Second is the acknowledgement of multiple oppression. “Unable to grasp the importance of Black women’s intersectional experiences, not only courts, but feminist and civil rights thinkers as well have treated Black women in ways that deny both the unique compoundedness of their situation and the centrality of their experiences to the larger classes of women and Blacks. Black women are regarded either as too much like women or Blacks and the compounded nature of their experience is absorbed into the collective experiences of either group or as too different, in which case Black women’s Blackness or femaleness sometimes has placed their needs and perspectives at the margin of the feminist and Black liberationist agendas… I argue that Black women are sometimes excluded from feminist theory and antiracist policy discourse because both are predicated on a discrete set of experiences that often does not accurately reflect the interaction of race and gender. These problems of exclusion cannot be solved simply by including Black women within an already established analytical structure. Because the intersectional experience is greater than the sum of racism and sexism, any analysis that does not take intersectionality into account cannot sufficiently address the particular manner in which Black women are subordinated. Thus, for feminist theory and antiracist policy discourse to embrace the experiences and concerns of Black women, the entire framework that has been used as a basis for translating ‘women’s experience’ or ‘the Black experience’ into concrete policy demands must be rethought and recast.” (Crenshaw, K. 1989, p. 140)
Intersectionality is not just crossing and adding up the experiences of multiple oppression. It is “greater than the sum of racism and sexism”.
Third is the critique of white feminism by black feminists: “The value of feminist theory to Black women is diminished because it evolves from a white racial context that is seldom acknowledged. Not only are women of color in fact overlooked, but their exclusion is reinforced when white women speak for and as women. The authoritative universal voice – usually white male subjectivity masquerading as non-racial, non-gendered objectivitys – is merely transferred to those who, but for gender, share many of the same cultural, economic and social characteristics. When feminist theory attempts to describe women’s experiences through analyzing patriarchy, sexuality, or separate spheres ideology, it often overlooks the role of race. Feminists thus ignore how their own race functions to mitigate some aspects of sexism and, moreover, how it often privileges them over and contributes to the domination of other women. Consequently, feminist theory remains white, and its potential to broaden and deepen its analysis by addressing non-privileged women remains unrealized.” (Crenshaw, K. 1989, p. 154)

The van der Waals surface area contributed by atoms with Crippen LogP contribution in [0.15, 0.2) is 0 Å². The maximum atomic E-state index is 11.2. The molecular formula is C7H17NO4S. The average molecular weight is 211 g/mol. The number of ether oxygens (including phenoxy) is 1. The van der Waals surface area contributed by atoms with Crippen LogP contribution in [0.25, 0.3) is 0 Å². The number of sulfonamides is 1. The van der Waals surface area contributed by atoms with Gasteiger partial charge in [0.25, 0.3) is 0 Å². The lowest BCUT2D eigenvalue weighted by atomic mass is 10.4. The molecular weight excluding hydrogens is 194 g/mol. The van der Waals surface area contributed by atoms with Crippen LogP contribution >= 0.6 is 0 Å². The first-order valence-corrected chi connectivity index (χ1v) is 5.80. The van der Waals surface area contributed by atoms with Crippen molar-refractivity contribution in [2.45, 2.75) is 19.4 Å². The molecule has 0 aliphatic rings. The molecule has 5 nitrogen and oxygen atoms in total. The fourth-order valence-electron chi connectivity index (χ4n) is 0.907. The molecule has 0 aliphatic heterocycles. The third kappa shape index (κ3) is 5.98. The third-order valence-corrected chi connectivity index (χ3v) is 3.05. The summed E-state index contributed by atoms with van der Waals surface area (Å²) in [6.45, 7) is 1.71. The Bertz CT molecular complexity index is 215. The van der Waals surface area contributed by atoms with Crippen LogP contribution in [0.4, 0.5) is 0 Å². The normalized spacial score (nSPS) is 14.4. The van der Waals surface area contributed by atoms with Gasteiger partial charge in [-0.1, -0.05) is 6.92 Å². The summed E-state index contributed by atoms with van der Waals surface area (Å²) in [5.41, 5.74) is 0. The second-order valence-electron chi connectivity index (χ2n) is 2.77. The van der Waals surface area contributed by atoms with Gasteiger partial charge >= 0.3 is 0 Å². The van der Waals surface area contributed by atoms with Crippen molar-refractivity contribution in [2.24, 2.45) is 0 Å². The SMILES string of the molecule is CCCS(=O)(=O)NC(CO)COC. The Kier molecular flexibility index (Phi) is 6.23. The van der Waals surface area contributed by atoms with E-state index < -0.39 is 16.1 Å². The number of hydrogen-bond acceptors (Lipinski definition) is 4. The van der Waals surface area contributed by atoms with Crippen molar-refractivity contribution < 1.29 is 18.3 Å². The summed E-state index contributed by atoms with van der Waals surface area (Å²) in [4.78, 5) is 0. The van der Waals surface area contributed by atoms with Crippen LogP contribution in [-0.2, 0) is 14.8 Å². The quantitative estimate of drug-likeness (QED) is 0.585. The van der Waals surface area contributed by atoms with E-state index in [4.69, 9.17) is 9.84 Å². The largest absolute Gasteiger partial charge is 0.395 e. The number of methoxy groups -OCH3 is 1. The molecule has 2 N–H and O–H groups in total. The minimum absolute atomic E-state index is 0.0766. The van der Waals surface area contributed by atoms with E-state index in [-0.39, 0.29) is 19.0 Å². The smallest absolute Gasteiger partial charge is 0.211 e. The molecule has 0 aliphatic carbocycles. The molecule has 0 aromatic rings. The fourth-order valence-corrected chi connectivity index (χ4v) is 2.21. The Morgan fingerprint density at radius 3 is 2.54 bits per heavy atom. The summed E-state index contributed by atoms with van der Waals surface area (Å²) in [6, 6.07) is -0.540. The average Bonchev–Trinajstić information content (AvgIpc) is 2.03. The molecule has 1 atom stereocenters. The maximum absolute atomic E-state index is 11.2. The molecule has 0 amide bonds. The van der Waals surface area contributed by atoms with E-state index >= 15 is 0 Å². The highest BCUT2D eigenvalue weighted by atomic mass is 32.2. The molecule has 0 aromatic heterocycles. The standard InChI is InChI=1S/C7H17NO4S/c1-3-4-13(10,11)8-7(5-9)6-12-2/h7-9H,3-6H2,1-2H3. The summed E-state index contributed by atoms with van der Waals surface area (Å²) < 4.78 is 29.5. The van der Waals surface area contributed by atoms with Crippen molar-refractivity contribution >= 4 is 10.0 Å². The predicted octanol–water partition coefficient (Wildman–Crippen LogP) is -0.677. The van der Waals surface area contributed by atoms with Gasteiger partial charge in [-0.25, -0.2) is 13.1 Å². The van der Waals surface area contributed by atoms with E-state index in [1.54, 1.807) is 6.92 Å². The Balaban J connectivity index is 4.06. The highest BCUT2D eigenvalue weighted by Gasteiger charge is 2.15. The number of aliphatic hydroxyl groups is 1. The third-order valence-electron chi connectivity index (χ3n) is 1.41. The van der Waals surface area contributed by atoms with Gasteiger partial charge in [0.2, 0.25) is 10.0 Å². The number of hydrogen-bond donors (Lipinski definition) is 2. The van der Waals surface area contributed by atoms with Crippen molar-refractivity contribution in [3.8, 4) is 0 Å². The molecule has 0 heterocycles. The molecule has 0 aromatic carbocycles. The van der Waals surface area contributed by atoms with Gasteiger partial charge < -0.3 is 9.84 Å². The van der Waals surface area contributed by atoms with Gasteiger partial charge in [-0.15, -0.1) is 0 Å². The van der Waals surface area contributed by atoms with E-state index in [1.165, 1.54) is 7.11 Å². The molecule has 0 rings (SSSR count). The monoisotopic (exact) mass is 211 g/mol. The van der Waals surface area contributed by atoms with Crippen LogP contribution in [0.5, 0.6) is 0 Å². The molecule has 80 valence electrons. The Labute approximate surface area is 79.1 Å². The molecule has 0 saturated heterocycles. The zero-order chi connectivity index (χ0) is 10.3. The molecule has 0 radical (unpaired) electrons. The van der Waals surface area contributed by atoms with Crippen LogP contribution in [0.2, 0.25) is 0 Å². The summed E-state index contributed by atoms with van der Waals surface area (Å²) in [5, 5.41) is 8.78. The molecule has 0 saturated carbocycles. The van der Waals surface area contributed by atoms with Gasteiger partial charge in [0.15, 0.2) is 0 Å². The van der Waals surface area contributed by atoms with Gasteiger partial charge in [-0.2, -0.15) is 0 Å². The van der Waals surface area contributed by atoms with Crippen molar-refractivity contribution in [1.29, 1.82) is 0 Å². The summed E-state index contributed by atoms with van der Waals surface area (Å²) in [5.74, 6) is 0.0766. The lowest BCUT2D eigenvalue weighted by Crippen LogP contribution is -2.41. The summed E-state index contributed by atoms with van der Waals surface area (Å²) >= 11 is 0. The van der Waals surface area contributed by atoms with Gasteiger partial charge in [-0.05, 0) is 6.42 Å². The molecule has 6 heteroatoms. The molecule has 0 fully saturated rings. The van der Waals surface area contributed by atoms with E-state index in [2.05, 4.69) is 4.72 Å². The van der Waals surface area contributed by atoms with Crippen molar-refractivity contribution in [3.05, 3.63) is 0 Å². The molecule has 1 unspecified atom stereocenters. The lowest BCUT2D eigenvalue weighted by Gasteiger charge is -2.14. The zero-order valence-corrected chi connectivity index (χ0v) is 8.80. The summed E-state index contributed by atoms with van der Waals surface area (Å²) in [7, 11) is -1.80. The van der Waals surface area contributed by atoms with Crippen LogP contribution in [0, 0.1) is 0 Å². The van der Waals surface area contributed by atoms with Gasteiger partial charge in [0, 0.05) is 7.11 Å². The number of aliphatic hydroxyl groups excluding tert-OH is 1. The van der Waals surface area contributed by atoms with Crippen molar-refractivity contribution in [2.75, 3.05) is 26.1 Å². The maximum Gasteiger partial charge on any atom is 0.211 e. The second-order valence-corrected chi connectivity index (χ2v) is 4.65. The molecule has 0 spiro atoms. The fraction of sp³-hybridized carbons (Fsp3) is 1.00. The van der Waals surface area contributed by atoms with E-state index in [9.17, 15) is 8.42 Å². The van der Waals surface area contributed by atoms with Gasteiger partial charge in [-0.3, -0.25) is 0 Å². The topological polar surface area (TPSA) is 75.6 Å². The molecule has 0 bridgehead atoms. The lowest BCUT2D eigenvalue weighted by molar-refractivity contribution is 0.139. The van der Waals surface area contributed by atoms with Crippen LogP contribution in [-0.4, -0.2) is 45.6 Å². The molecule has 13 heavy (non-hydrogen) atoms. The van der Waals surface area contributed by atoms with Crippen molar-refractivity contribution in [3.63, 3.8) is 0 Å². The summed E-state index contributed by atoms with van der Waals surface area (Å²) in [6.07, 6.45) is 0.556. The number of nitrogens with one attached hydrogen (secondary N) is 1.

Fourth is a similar critique of black males by black feminists: “Anna Julia Cooper, a 19th-century Black feminist, coined a phrase that has been useful in evaluating the need to incorporate an explicit analysis of patriarchy in any effort to address racial domination. Cooper often criticized Black leaders and spokespersons for claiming to speak for the race, but failing to speak for Black women. Referring to one of Martin Delaney’s public claims that where he was allowed to enter, the race entered with him, Cooper countered: “Only the Black Woman can say, when and where I enter … then and there the whole Negro race enters with me.” (Crenshaw, K. 1989, p. 160)